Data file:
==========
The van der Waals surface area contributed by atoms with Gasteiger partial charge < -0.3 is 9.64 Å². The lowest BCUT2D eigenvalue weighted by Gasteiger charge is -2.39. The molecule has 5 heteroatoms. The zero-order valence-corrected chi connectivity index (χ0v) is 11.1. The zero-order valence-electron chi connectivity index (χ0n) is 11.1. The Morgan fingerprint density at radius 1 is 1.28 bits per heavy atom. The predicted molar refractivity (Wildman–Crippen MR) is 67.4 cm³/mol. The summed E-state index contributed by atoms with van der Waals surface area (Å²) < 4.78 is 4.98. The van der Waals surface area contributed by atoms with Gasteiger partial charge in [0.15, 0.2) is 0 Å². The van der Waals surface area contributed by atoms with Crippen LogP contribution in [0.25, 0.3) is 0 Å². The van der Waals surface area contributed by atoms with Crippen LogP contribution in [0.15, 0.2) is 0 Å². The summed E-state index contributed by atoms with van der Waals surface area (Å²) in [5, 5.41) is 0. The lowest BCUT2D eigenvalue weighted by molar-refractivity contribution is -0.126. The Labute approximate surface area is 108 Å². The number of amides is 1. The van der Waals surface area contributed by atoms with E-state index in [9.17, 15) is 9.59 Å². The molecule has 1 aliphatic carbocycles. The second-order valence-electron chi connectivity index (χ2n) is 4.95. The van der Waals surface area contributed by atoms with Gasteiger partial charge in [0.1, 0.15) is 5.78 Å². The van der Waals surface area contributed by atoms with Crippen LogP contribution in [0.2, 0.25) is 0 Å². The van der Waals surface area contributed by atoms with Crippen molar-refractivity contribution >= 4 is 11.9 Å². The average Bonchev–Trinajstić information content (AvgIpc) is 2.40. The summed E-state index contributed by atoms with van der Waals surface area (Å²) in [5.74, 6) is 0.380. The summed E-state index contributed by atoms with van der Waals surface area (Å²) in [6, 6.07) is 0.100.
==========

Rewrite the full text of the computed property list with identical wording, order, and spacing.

The van der Waals surface area contributed by atoms with Gasteiger partial charge < -0.3 is 9.64 Å². The lowest BCUT2D eigenvalue weighted by Gasteiger charge is -2.39. The molecule has 5 heteroatoms. The zero-order valence-corrected chi connectivity index (χ0v) is 11.1. The zero-order valence-electron chi connectivity index (χ0n) is 11.1. The Morgan fingerprint density at radius 1 is 1.28 bits per heavy atom. The predicted molar refractivity (Wildman–Crippen MR) is 67.4 cm³/mol. The summed E-state index contributed by atoms with van der Waals surface area (Å²) < 4.78 is 4.98. The van der Waals surface area contributed by atoms with Gasteiger partial charge in [0.15, 0.2) is 0 Å². The van der Waals surface area contributed by atoms with Crippen LogP contribution in [0.25, 0.3) is 0 Å². The van der Waals surface area contributed by atoms with Crippen LogP contribution in [0.15, 0.2) is 0 Å². The summed E-state index contributed by atoms with van der Waals surface area (Å²) in [5, 5.41) is 0. The lowest BCUT2D eigenvalue weighted by molar-refractivity contribution is -0.126. The Labute approximate surface area is 108 Å². The number of amides is 1. The van der Waals surface area contributed by atoms with E-state index in [9.17, 15) is 9.59 Å². The molecule has 1 aliphatic carbocycles. The second-order valence-electron chi connectivity index (χ2n) is 4.95. The van der Waals surface area contributed by atoms with Gasteiger partial charge in [0.1, 0.15) is 5.78 Å². The van der Waals surface area contributed by atoms with Crippen LogP contribution in [0.2, 0.25) is 0 Å². The van der Waals surface area contributed by atoms with Crippen molar-refractivity contribution >= 4 is 11.9 Å². The average Bonchev–Trinajstić information content (AvgIpc) is 2.40. The summed E-state index contributed by atoms with van der Waals surface area (Å²) in [5.74, 6) is 0.380. The summed E-state index contributed by atoms with van der Waals surface area (Å²) in [6, 6.07) is 0.100.